The MACC: Back on Track, or Under Attack?

The city approves a new board for the Mexican-American Cultural Center -- and the center's previous shepherds cry foul.

A model of what the Mexican-American Cultural Center will look like from Town Lake
A model of what the Mexican-American Cultural Center will look like from Town Lake

Twenty years in the making, Austin's multimillion dollar Mexican-American Cultural Center is nearly under way; groundbreaking at the MACC's Town Lake site is planned for February. The cast of characters who might attend that ceremony has undergone a dramatic change, with the City Council's Nov. 7 approval of an ordinance creating a nine-member MACC advisory board. This board, like Austin's 60-plus other boards and commissions, will include members appointed by the council: five representing the Latino arts community, two from the business community, and two from the city at large, says Veronica Briseño, aide to Council Member Raul Alvarez, who co-sponsored the ordinance with Mayor Gus Garcia. Members should be appointed by early next year.

With this move, the council dropped the other shoe on the MACC, asking the new advisory board to handle responsibilities formerly within the purview of the nonprofit Center for Mexican-American Cultural Arts. Earlier this year, the city terminated its lease agreement with CMACA, an organization created to oversee construction of and operate the city-owned facility, approved by voters in 1998 (on its second spin at the ballot box; it was narrowly defeated in 1992). Briseño says that creating the advisory board was partly a symbolic move -- an attempt to overcome a past fraught with false starts, infighting caused by stakeholders' divergent visions for the MACC, and tension caused by CMACA's troubles in fundraising. "At the time we ended the agreement, we pretty much decided it was the best way to go for everybody," said Briseño. "It was a mutual divorce."

But CMACA Chairman Melvin Wrenn believes the city never should have ended its contract with his organization. "The city has taken control of the process and of the property," he said. "They said it was going to be community-controlled for 100 years, then 50 years, and now the city has complete control." He believes the advisory board creates a no-win situation for all parties involved: "They'll be puppets for the city."

Even after its lease was terminated, CMACA had not given up its efforts to stay involved in the MACC project. In the spring, Gloria Andrus, president of the CMACA board, sent a proposal to Deputy City Manager Joe Canales offering to give back to the city responsibility for day-to-day operations and the hiring and firing of MACC staff other than the executive director. At the same time, Andrus wrote, CMACA wanted to remain a totally autonomous organization, to get money from the city to replenish its $100,000 initial endowment as the budget permitted, and to have the power to approve or reject all programming at the MACC.

In late May, Canales responded to Andrus that her proposal lacked an organized business plan to keep the money flowing into the MACC -- a key stipulation of the lease agreement. "Your proposal does not offer any compelling basis for entering into a new agreement with the city," he concluded.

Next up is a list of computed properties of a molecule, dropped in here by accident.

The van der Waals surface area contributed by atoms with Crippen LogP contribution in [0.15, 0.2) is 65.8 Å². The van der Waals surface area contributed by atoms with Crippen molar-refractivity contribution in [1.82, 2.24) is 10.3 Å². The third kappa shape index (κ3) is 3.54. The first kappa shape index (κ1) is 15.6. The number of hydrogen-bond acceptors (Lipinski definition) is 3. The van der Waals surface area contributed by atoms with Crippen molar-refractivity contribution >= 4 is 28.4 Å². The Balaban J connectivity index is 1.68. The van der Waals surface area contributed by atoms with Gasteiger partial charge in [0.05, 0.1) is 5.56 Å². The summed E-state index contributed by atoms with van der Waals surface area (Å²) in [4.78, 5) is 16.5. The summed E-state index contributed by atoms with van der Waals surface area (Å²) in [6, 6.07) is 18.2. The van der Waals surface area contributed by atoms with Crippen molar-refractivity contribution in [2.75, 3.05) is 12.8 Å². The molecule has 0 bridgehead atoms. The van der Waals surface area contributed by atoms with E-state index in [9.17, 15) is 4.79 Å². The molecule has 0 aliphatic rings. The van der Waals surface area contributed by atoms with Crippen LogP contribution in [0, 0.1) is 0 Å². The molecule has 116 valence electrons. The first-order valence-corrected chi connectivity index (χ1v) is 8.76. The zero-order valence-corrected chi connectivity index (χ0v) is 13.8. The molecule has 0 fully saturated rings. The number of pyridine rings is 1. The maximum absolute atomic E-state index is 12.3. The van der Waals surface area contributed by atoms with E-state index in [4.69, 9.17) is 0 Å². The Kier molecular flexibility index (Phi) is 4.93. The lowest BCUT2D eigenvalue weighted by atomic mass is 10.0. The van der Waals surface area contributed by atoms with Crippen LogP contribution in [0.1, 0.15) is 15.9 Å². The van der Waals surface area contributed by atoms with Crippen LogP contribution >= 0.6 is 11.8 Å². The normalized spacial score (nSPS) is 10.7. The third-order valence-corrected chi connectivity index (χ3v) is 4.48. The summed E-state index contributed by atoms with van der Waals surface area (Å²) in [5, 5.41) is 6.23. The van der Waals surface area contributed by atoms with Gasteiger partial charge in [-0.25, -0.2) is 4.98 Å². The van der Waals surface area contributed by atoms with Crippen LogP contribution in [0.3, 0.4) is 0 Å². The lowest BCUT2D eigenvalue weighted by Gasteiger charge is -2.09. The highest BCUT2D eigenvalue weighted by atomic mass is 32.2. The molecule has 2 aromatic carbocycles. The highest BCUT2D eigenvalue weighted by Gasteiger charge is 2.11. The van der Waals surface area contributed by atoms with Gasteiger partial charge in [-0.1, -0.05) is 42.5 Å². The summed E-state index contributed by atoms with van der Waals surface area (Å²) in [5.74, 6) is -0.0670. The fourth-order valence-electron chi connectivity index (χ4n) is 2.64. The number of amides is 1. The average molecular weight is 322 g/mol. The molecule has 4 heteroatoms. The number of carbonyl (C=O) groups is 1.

Despite many meetings since then between the city and CMACA in an effort to smooth things out, "the relationship is still not amicable," notes Garcia's executive assistant Paul Saldaña. At one such meeting several weeks ago, CMACA members requested that Garcia and Alvarez postpone their MACC-board ordinance until they had a chance to respond; as it was, the motion was approved Nov. 7 without public discussion. CMACA "feels they should have some formal role with the city in relation to the MACC," said Saldaña. "I don't know if that's going to be able to happen." For the most part, Garcia is yielding on MACC matters to Alvarez, who took over shepherding the issue after Garcia's initial retirement from the council in 2000.

Phase I of the current master plan for the MACC includes two theatres, an outdoor plaza, a two-story multipurpose building, and a two-story parking garage; the design is sleek and streamlined. The city has $7.5 million set aside for Phase I, and construction should be complete by 2004 or early 2005. The MACC will not include a hotel -- an idea floated several years ago by CMACA board members as a way to generate revenue for the project. That plan was scrapped amid fears that a hotel would compromise the design of the site. "There was concern about losing the focus of it being a cultural center," Briseño said.

Wrenn of CMACA says he's concerned the MACC will lose its focus as a representation of the community. His organization has spoken with several law firms regarding breach-of-contract issues, he said, adding that a national civil rights organization may launch a discriminatory lawsuit against the city. "Any time you have either a black or brown organization with a role in Austin, the City Council takes control of that project and forces [the organization] to do what it wants done. The only reason why they did this was because [CMACA] was a brown organization. It's the same thing that's been happening since 1928, when the city pushed all the black people across I-35."

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KEYWORDS FOR THIS STORY

MACC, Mexican American Cultural Center, Gus Garcia, Raul Alvarez, Paul Saldaña, Veronica Briseño, Center for Mexican American Cultural Arts, CMACA, Melvin Wrenn, Gloria Andrus, Joe Canales, 1998 bonds

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